Indexed on: 25 Jan '17Published on: 25 Jan '17Published in: Journal of Insect Physiology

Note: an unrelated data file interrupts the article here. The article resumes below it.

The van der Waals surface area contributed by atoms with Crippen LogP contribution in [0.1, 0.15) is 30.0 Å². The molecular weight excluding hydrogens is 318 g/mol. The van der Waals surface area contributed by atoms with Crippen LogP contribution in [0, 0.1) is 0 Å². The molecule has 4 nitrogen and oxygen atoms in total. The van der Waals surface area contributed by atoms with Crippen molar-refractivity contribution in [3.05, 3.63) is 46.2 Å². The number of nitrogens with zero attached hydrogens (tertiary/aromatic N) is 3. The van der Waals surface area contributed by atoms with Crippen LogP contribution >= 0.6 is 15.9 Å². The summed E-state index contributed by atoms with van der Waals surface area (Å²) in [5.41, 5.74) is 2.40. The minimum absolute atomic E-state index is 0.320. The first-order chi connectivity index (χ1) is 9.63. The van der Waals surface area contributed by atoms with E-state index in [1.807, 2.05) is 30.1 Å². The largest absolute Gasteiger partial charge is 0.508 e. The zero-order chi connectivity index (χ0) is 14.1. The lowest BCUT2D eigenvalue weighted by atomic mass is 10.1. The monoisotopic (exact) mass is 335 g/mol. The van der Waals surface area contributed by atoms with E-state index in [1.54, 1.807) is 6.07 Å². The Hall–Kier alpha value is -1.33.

Notwithstanding their long antennae, especially in the adult stage, Plecoptera represent a poorly studied group as regards their sensory structures and their ability to perceive olfactory stimuli is so far totally unknown. A recent investigation on the antenna of Dinocras cephalotes revealed two kinds of putative olfactory sensilla (multiporous single walled sensilla and digitated double walled sensilla). The present electrophysiological study (electroantennography, EAG), in which male and female antennae of D. cephalotes (Plecoptera, Perlidae) have been stimulated with a set of generic odours belonging to different functional groups, shows that Plecoptera can perceive olfactory cues through their olfactory antennal sensilla. Indeed, although many chemicals did not elicit any response, high EAG activity has been recorded in response to pentanoic acid, propanal, butyric acid, propionic acid, isoamylamine and ammonia. The response was very similar in both sexes even if propanal elicited a response only in males. EAG dose-responses curves in both males and females showed that EAG responses were similar in males and females and generally increased in amplitude with increasing doses of the chemicals. Behavioural, neuroanatomical and molecular investigations on Plecoptera olfaction, could be particularly interesting not only to increase the knowledge of the adult stonefly behaviour but also to better understand the adaptation of the olfactory sensory system in aquatic insects moving from land to water.